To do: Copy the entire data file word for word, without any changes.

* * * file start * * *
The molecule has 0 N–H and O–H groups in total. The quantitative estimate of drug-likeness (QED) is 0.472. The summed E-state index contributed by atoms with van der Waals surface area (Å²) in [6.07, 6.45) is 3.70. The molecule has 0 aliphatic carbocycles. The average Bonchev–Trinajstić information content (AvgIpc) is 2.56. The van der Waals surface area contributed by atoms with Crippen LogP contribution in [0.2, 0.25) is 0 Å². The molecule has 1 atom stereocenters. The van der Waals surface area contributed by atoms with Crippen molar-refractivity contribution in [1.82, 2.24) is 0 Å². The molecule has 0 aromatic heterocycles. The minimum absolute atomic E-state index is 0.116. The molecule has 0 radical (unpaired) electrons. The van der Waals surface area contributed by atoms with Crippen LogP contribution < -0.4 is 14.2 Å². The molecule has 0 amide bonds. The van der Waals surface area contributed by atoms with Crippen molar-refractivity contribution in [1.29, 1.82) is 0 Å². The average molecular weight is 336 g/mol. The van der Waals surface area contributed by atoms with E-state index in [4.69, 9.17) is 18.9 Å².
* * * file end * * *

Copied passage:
The molecule has 0 N–H and O–H groups in total. The quantitative estimate of drug-likeness (QED) is 0.472. The summed E-state index contributed by atoms with van der Waals surface area (Å²) in [6.07, 6.45) is 3.70. The molecule has 0 aliphatic carbocycles. The average Bonchev–Trinajstić information content (AvgIpc) is 2.56. The van der Waals surface area contributed by atoms with Crippen LogP contribution in [0.2, 0.25) is 0 Å². The molecule has 1 atom stereocenters. The van der Waals surface area contributed by atoms with Crippen molar-refractivity contribution in [1.82, 2.24) is 0 Å². The molecule has 0 aromatic heterocycles. The minimum absolute atomic E-state index is 0.116. The molecule has 0 radical (unpaired) electrons. The van der Waals surface area contributed by atoms with Crippen LogP contribution < -0.4 is 14.2 Å². The molecule has 0 amide bonds. The van der Waals surface area contributed by atoms with Crippen molar-refractivity contribution in [1.29, 1.82) is 0 Å². The average molecular weight is 336 g/mol. The van der Waals surface area contributed by atoms with E-state index in [4.69, 9.17) is 18.9 Å².